Note: PeerIndex built an algorithmic curation engine back in 2009 to its acquisition in 2014 and we contended with many of the issues of trust, credibility, filter bubbles, serendipity and discovery. We learnt that sorting signals across 300m+ users per month was not an easy technical task, but that it was possible. But ultimately meta-editorial judgement was required to determine our specific technical implementations (what objective you target, what features you evaluate, how you weight them and what errors you allow.)

Dept of Trump

The recent US election is so important that I am sharing a few interesting perspectives below.

On what happens next

On voting dimensions and the campaign

On technology and economics:

Dept of Artificial Intelligence

DeepMind shows off a system that ‘learns the laws of physics’

Generating dope rhymes with deep learning. NSFW language.

🚗 Tesla’s own numbers may show Autopilot has a higher crash rate than human drivers.

Machine learning system can predict suicidal behaviour

Exponential View ❤️ San Francisco - Salon

Very excited about having my first event in San Francisco. I’m excited to have teamed up with our friends at Lux Capital and Silicon Valley Bank to hold the discussion.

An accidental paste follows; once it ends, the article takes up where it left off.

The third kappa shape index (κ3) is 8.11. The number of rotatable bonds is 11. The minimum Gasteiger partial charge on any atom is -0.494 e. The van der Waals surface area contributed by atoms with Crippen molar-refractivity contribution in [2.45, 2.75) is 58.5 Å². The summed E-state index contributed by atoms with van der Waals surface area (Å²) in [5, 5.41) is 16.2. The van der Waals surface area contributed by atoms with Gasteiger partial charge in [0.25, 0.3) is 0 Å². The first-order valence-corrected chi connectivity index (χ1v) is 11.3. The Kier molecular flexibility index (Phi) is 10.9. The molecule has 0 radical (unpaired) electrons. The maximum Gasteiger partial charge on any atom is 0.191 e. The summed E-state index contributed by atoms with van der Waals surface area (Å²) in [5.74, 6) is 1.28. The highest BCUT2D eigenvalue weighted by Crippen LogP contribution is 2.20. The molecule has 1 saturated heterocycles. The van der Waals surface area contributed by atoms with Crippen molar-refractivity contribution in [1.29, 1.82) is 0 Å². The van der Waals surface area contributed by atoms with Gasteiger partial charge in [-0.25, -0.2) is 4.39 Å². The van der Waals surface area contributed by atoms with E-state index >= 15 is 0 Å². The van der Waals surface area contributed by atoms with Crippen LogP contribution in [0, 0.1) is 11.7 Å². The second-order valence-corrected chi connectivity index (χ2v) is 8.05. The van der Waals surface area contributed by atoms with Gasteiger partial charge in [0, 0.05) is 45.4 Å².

I’ll be talking about technology, automation and society. All the more relevant since the election result.

The event is on December 1st at 1800 in WeWork, Taylor St.

There is huge demand so please apply for a ticket.

Short morsels to appear smart at dinner parties

How Amazon Web Services build an $11bn run rate business.

The sales during Alibaba’s Singles Day are astounding

A fifth of the world’s vacuums are now robots.

Why diverse teams are smarter: a greater fact orientation and more innovation

Wind power approaches 5c per kWh

A robot solves a Rubik’s cube in less than a second.

Finnish schools scrap subjects in favour of topics.

🐕 Our best friends: on the origin of dogs

End note

I want to give you heads up on our last Exponential View salon of the year.  It is in London on December 5th, on the Future of Longevity.

**Register early interest now. **

This week was heavier on the politics and lighter on exponential issues. I think the  election called for it.

Have a great week!